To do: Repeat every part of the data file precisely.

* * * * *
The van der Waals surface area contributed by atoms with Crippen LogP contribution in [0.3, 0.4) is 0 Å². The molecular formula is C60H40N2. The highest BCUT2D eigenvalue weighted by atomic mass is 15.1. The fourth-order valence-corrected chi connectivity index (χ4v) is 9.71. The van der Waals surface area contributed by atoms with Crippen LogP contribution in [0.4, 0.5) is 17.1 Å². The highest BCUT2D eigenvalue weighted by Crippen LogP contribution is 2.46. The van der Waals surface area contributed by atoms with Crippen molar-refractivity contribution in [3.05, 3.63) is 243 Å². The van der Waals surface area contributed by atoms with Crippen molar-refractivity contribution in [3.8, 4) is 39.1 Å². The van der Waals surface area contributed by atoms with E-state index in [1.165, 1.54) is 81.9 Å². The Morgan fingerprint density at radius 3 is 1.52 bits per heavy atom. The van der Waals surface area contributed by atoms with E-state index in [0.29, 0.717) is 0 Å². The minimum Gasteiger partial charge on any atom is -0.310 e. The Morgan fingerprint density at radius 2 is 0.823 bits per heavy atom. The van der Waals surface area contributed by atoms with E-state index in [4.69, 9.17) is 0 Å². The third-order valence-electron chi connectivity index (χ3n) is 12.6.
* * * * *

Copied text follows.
The van der Waals surface area contributed by atoms with Crippen LogP contribution in [0.3, 0.4) is 0 Å². The molecular formula is C60H40N2. The highest BCUT2D eigenvalue weighted by atomic mass is 15.1. The fourth-order valence-corrected chi connectivity index (χ4v) is 9.71. The van der Waals surface area contributed by atoms with Crippen LogP contribution in [0.4, 0.5) is 17.1 Å². The highest BCUT2D eigenvalue weighted by Crippen LogP contribution is 2.46. The van der Waals surface area contributed by atoms with Crippen molar-refractivity contribution in [3.05, 3.63) is 243 Å². The van der Waals surface area contributed by atoms with Crippen molar-refractivity contribution in [3.8, 4) is 39.1 Å². The van der Waals surface area contributed by atoms with E-state index in [1.165, 1.54) is 81.9 Å². The Morgan fingerprint density at radius 3 is 1.52 bits per heavy atom. The van der Waals surface area contributed by atoms with E-state index in [0.29, 0.717) is 0 Å². The minimum Gasteiger partial charge on any atom is -0.310 e. The Morgan fingerprint density at radius 2 is 0.823 bits per heavy atom. The van der Waals surface area contributed by atoms with E-state index in [4.69, 9.17) is 0 Å². The third-order valence-electron chi connectivity index (χ3n) is 12.6.